The Flyers finished up an abysmal season on the road with another loss in what was a...less-than-exciting game ending in a 3-2 shootout loss. On the season the Flyers only managed 10 road wins.
The first period wasn't a pretty one for the Flyers as they found themselves on the wrong end of both the possession battle and the scoreboard. Shot attempts were 16-10 in favor of the Hurricanes and Elias Lindholm gave the 'Canes a 1-0 lead after one. Michael Del Zotto got himself turned around by Jordan Staal which gave him a clean look to the net for a shot. Emery kicked a juicy rebound back into the slot which Lindholm quickly deposited in the back of the net.
The Flyers' play improved a bit after the first, but not before Jordan Staal gave the Hurricanes a 2-0 lead only a few minutes into the second. Nicklas Grossmann did Nicklas Grossmann things with the puck on his stick in the neutral zone. Jordan Staal pounced on him, took the puck away and skated in on a two-on-one and scored cleanly.
Sean Couturier had a valiant effort in bringing the Flyers back in this one. Still in the second, with their first power play opportunity of the game, Couturier got a quick shot through from the point which was deflected by Michael Raffl to cut the Hurricanes lead to one. Later, with only 1:50 remaining the game, a bouncing puck found its way to Couturier all alone in front of the net. He showed quick hands to deke Cam Ward and slide it through his five-hole to tie the game 2-2.
Ultimately, this game found its way to the shootout. Nathan Gerbe and Chris Terry made Ray Emery look quite silly on the Hurricanes' first two attempts. Nick Cousins countered with a nice goal to make it 2-1, and Emery stopped Victor Rask giving Claude Giroux a chance to tie it. He was unable to do so though, giving the Hurricanes the 3-2 shootout victory.
- Jake Voracek was point-less ending a five game point streak and putting his Art Ross chances in serious trouble; especially given Sidney Crosby has managed a goal this afternoon (and the Penguins are still playing as of writing this).
- The turnover by Grossmann in the neutral zone to give the Hurricanes the 2-0 lead was particularly brutal. We all know Grossmann is a butcher with the puck on his stick, but it's just so tough to watch sometimes. One thing that I couldn't help but think right away was that a player like Jason Akeson was essentially banished from the club for some neutral zone turnovers of his own during his short stint this season. Meanwhile, Grossmann would almost certainly never see even reduced minutes.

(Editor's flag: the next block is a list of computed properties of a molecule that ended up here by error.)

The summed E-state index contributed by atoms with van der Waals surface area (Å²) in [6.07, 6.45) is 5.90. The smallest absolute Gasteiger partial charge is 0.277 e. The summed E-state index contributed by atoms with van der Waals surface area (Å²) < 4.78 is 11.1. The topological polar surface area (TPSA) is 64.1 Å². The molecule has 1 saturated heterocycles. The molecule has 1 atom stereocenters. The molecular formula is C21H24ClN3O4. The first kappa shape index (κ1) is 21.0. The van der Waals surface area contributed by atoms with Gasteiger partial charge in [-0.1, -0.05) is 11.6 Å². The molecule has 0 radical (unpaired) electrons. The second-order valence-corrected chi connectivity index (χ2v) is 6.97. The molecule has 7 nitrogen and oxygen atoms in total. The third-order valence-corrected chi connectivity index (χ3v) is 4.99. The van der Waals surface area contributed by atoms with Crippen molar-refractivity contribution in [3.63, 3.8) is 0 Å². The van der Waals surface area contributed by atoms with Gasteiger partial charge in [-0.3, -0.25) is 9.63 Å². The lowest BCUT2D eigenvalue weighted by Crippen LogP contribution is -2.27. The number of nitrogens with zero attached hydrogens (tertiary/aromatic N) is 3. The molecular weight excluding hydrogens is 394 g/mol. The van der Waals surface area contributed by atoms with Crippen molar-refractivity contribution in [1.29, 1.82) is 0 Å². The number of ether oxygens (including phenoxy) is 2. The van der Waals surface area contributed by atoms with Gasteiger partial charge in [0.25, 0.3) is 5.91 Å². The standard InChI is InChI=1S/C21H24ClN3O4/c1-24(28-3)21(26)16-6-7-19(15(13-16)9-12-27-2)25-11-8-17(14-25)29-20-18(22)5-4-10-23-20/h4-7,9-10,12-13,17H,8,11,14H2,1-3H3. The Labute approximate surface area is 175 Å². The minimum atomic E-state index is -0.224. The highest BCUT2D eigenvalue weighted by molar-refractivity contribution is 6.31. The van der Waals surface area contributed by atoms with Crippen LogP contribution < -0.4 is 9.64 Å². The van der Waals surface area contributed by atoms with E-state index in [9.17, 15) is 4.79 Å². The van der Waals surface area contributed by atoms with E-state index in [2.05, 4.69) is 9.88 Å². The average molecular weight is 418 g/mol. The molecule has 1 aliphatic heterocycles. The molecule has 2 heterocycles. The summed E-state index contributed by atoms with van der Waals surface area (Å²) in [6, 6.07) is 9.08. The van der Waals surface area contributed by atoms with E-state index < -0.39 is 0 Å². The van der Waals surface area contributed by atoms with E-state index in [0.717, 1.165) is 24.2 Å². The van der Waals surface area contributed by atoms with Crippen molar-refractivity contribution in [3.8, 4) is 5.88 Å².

However, "process over results" is something I've always preached with respect to hockey. This particular instance of Grossmann's turnover leading directly to a goal is a single "result", and I don't want to give it more weight than it should. Akeson's "process" is perhaps more likely to result in neutral zone turnovers than Grossmann's "process", because Akeson is a skilled player and is more apt to try to make a play between the bluelines than Grossmann is. At this point I'm just rambling but...give me the talented forward trying to make a play (that theoretically has help behind him), than the defenseman who is an absolute butcher with the puck and more often than not throws the puck down the ice (which is often just an unofficial turnover) as opposed to risking what happened to him this afternoon with Staal.
- I chuckled to myself when Jim Jackson mentioned early in the first period that Grossmann was leading the team in plus-minus this season. Meanwhile, he is a -121 in shot attempt differential on the season; worst on the team.
- Brandon Manning had a very impressive penalty kill where he single-handedly tied the puck up on the boards for what seemed like an eternity.
- Speaking of Brandon Manning, I purposely didn't look at individual shot attempt numbers because to my eyes it seemed pretty clear that the pairing of Brandon Manning and Carlo Colaiacovo was the best the Flyers had. Checking the numbers afterward revealed that that was true. Manning led the team with a +6 shot attempt differential, while Colaiacovo was a +4.
- Grossmann and Mark Streit were an abysmal -11 and -14 respectively.